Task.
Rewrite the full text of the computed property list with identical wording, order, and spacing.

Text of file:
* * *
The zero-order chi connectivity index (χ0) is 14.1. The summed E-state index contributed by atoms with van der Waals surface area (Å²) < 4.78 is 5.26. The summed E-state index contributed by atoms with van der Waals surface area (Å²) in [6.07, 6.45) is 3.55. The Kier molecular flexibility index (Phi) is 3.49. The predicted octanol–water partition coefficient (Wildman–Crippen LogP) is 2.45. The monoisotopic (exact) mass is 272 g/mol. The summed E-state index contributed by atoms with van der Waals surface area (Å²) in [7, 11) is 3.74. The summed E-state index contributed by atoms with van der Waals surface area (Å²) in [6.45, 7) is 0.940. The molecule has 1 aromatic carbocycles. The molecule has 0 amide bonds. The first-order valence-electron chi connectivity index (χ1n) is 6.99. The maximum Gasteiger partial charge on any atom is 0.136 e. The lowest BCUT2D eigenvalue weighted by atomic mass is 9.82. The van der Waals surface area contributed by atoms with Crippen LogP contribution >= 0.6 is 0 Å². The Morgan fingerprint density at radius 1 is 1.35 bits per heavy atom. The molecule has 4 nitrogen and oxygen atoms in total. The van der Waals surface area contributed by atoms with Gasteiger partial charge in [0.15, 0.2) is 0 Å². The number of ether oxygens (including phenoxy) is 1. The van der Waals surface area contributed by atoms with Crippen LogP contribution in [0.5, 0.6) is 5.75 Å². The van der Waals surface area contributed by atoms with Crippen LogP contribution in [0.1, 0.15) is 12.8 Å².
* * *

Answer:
The zero-order chi connectivity index (χ0) is 14.1. The summed E-state index contributed by atoms with van der Waals surface area (Å²) < 4.78 is 5.26. The summed E-state index contributed by atoms with van der Waals surface area (Å²) in [6.07, 6.45) is 3.55. The Kier molecular flexibility index (Phi) is 3.49. The predicted octanol–water partition coefficient (Wildman–Crippen LogP) is 2.45. The monoisotopic (exact) mass is 272 g/mol. The summed E-state index contributed by atoms with van der Waals surface area (Å²) in [7, 11) is 3.74. The summed E-state index contributed by atoms with van der Waals surface area (Å²) in [6.45, 7) is 0.940. The molecule has 1 aromatic carbocycles. The molecule has 0 amide bonds. The first-order valence-electron chi connectivity index (χ1n) is 6.99. The maximum Gasteiger partial charge on any atom is 0.136 e. The lowest BCUT2D eigenvalue weighted by atomic mass is 9.82. The van der Waals surface area contributed by atoms with Crippen LogP contribution >= 0.6 is 0 Å². The Morgan fingerprint density at radius 1 is 1.35 bits per heavy atom. The molecule has 4 nitrogen and oxygen atoms in total. The van der Waals surface area contributed by atoms with Gasteiger partial charge in [0.15, 0.2) is 0 Å². The number of ether oxygens (including phenoxy) is 1. The van der Waals surface area contributed by atoms with Crippen LogP contribution in [0.5, 0.6) is 5.75 Å². The van der Waals surface area contributed by atoms with Crippen LogP contribution in [0.1, 0.15) is 12.8 Å².